Sheet-Metal Extraction Prediction

Sheet-Metal Manufacturing: Sheet metal manufacturing is a versatile and efficient process that involves transforming flat metal sheets into various components and products. The figure below summarizes gives an overview of the main processing steps. The process typically begins with material selection, where the appropriate type and thickness of metal are chosen based on the desired end product. Next, the metal sheets are cut into specific shapes using methods like shearing, laser cutting, or punching. These shapes are then subjected to bending or forming operations, where the sheets are shaped into the desired contours and angles using techniques such as press braking or roll forming. Additional processes like welding, fastening, and surface finishing may be employed to join multiple components or enhance the appearance and durability of the finished product.

The geometries cut into the metal sheet during the first processing step are not subject to a regular pattern. This is because sheet-metal products are ubiquitous across industries: From household appliances and automotive components to aerospace parts and construction materials, sheet-metal plays a crucial role. Sheet-metal can be cut into intricate and complex shapes, allowing for the production of intricate designs and customized components. For instance, in the automotive industry, sheet-metal is used to create body panels with precisely cut contours and curves, while in the aerospace sector, it enables the fabrication of aerodynamic structures and aircraft components with intricate geometries. Furthermore, in architecture and interior design, sheet-metal is employed to craft decorative elements, façades, and furniture featuring unique and artistic cut patterns.

The figure below exemplifies the variety described above. Two exemplary sets of shapes cut into metal sheets are depicted using colors to indicate the product association of individual pieces.

Because of the high degree of variance and intricacy associated with the metal embedded geometries coupled with material properties, the extraction process can become a bottleneck: Shapes can be either large, heavy and hard to handle or, conversely, small, with complex contours which make them difficult to remove from the contained metal. As such, the extraction process can become a bottleneck during production.

In an effort to streamline the cutting process, the company that provided the data developed a (laser) cutting machine capable of automatically extracting geometries from metal-sheets. This is being done by means of a specialized pin bed in conjunction with suction cups. The suction cups are used to latch on to cut geometries from above, while the pins are used to prop up the geometry from below. After the cutting process finishes, the sheet is conveyed onto the pin bed. A heuristic algorithmic solution is then used to select the pins to activate along with the position of the suction cups. While quite reliable, the employed algorithmic solution cannot guarantee that a particular pin-suction cup configuration will lead to the successful extraction of the desired part.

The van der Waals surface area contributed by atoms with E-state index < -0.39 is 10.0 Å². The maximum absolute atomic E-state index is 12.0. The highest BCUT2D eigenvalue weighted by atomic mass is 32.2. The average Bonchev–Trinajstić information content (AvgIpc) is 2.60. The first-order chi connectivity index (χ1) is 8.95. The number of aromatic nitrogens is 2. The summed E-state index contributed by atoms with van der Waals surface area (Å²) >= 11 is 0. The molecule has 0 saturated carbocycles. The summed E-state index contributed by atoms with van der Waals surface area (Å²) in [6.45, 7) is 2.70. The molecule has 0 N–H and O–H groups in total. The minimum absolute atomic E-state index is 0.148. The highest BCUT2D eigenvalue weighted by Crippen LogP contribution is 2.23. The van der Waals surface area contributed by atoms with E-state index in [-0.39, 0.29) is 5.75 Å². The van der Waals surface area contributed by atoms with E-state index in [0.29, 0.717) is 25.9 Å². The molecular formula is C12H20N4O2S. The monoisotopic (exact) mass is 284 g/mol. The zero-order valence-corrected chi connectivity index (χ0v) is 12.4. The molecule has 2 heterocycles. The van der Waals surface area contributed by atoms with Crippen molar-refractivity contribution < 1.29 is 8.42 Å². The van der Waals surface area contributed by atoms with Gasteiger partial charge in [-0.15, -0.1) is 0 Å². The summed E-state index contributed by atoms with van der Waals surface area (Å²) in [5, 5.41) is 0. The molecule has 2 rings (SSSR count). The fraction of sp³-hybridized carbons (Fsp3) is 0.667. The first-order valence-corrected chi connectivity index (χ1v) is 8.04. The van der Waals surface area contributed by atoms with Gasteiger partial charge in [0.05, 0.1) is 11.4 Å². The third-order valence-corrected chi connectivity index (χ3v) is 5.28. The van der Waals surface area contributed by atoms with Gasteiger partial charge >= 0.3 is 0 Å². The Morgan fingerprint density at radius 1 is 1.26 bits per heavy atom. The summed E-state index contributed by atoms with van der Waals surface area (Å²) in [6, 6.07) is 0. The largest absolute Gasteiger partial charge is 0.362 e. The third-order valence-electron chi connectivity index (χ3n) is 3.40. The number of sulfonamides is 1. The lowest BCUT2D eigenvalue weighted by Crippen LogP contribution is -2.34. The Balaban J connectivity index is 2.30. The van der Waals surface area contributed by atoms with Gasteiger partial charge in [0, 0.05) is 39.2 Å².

The figure below seeks to visualize the described process. On the left a positioned suction cup is depicted along with an activate pin configuration. On the right, we see an example of a failed configuration along with a successful one. The suction cup placement is drawn in light gray, dark gray is used to mark the geometry and re marks the position of the activated pins. If the geometry cannot be lifted from the bed, a new configuration is computed. If the machine fails to extract a part eight times in a row, a human worker needs to extract the piece manually. Naturally, this situation is to be avoided at any cost.

Prediction Guided Extraction: Machine Learning can be used to minimize the probability of failed extraction as shown in the next figure. The geometry of the part to be extracted along with material properties, as well as the tentative pin and suction cup placement information can be fed into a model which must then predict whether the extraction will be successful or not given. Instead of the the variable size raw geometric and configuration information, fixed size descriptors (features) could be instead computed and passed to the model. Should the model indicate extraction failure, a new suction cup-pin configuration would be computed and fed back into the model. This loop is to continue until the model indicates a successful extraction configuration. At this point, the cups would be moved at the desired locations and activated along with the corresponding pins.

Data Set: To train and validate the extraction prediction model, the company constructed an anonymized data set of 16.000 geometry-extraction configuration combinations, marking whether the particular configuration was successful or not. For each data point, several experiments were run, such that the probability of extraction rather than a flag can be learned from the data. Aside from the extraction probability, every record in the data set consists of 74 features describing the material, the geometry, the pin configuration and the suction cup position.-Two such features are shown in the figure below. Since the exact geometric and material information represents sensitive customer data, feature name mangling and feature scaling was additionally applied to the data set.

Challenge: Help perfect their technology by training and evaluating the necessary predictive model.